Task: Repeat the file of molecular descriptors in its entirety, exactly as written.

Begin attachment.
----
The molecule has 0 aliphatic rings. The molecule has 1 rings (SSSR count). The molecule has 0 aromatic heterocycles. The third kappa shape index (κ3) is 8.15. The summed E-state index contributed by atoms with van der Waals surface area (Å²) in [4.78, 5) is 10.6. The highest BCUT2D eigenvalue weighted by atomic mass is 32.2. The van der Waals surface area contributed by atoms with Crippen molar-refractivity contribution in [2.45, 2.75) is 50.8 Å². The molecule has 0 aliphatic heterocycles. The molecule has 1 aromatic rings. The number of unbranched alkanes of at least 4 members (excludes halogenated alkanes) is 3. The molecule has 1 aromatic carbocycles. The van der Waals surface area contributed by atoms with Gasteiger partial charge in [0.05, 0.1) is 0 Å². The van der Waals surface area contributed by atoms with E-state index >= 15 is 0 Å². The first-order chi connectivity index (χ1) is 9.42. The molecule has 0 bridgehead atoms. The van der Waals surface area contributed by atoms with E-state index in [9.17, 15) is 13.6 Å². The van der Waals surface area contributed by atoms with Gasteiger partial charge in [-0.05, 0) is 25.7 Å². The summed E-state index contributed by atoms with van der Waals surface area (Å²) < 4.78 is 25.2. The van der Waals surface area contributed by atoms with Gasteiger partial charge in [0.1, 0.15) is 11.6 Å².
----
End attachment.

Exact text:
The molecule has 0 aliphatic rings. The molecule has 1 rings (SSSR count). The molecule has 0 aromatic heterocycles. The third kappa shape index (κ3) is 8.15. The summed E-state index contributed by atoms with van der Waals surface area (Å²) in [4.78, 5) is 10.6. The highest BCUT2D eigenvalue weighted by atomic mass is 32.2. The van der Waals surface area contributed by atoms with Crippen molar-refractivity contribution in [2.45, 2.75) is 50.8 Å². The molecule has 0 aliphatic heterocycles. The molecule has 1 aromatic rings. The number of unbranched alkanes of at least 4 members (excludes halogenated alkanes) is 3. The molecule has 1 aromatic carbocycles. The van der Waals surface area contributed by atoms with Gasteiger partial charge in [0.05, 0.1) is 0 Å². The van der Waals surface area contributed by atoms with E-state index >= 15 is 0 Å². The first-order chi connectivity index (χ1) is 9.42. The molecule has 0 bridgehead atoms. The van der Waals surface area contributed by atoms with E-state index in [9.17, 15) is 13.6 Å². The van der Waals surface area contributed by atoms with Gasteiger partial charge in [-0.05, 0) is 25.7 Å². The summed E-state index contributed by atoms with van der Waals surface area (Å²) < 4.78 is 25.2. The van der Waals surface area contributed by atoms with Gasteiger partial charge in [0.1, 0.15) is 11.6 Å².